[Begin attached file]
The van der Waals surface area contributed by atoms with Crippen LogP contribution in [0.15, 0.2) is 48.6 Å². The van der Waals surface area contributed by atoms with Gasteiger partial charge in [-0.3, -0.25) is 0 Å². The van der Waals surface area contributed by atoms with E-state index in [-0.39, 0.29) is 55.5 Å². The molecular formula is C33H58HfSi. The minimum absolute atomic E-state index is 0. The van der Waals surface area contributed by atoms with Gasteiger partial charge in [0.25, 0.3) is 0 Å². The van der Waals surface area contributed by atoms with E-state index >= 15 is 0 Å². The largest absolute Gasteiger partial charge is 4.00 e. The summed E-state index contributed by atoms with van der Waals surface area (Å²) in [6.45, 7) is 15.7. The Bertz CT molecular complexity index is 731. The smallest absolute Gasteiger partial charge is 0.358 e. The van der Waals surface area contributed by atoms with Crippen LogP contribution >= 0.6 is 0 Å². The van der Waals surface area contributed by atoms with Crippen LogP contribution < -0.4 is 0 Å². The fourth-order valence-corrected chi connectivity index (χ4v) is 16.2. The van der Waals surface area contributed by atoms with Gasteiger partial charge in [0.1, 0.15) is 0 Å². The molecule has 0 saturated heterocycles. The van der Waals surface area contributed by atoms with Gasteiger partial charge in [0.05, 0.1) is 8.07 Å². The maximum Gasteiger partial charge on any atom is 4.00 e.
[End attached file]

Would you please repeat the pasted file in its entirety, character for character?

The van der Waals surface area contributed by atoms with Crippen LogP contribution in [0.15, 0.2) is 48.6 Å². The van der Waals surface area contributed by atoms with Gasteiger partial charge in [-0.3, -0.25) is 0 Å². The van der Waals surface area contributed by atoms with E-state index in [-0.39, 0.29) is 55.5 Å². The molecular formula is C33H58HfSi. The minimum absolute atomic E-state index is 0. The van der Waals surface area contributed by atoms with Gasteiger partial charge in [0.25, 0.3) is 0 Å². The van der Waals surface area contributed by atoms with E-state index >= 15 is 0 Å². The largest absolute Gasteiger partial charge is 4.00 e. The summed E-state index contributed by atoms with van der Waals surface area (Å²) in [6.45, 7) is 15.7. The Bertz CT molecular complexity index is 731. The smallest absolute Gasteiger partial charge is 0.358 e. The van der Waals surface area contributed by atoms with Crippen LogP contribution >= 0.6 is 0 Å². The van der Waals surface area contributed by atoms with Crippen LogP contribution < -0.4 is 0 Å². The fourth-order valence-corrected chi connectivity index (χ4v) is 16.2. The van der Waals surface area contributed by atoms with Gasteiger partial charge in [0.1, 0.15) is 0 Å². The molecule has 0 saturated heterocycles. The van der Waals surface area contributed by atoms with Gasteiger partial charge in [0.05, 0.1) is 8.07 Å². The maximum Gasteiger partial charge on any atom is 4.00 e.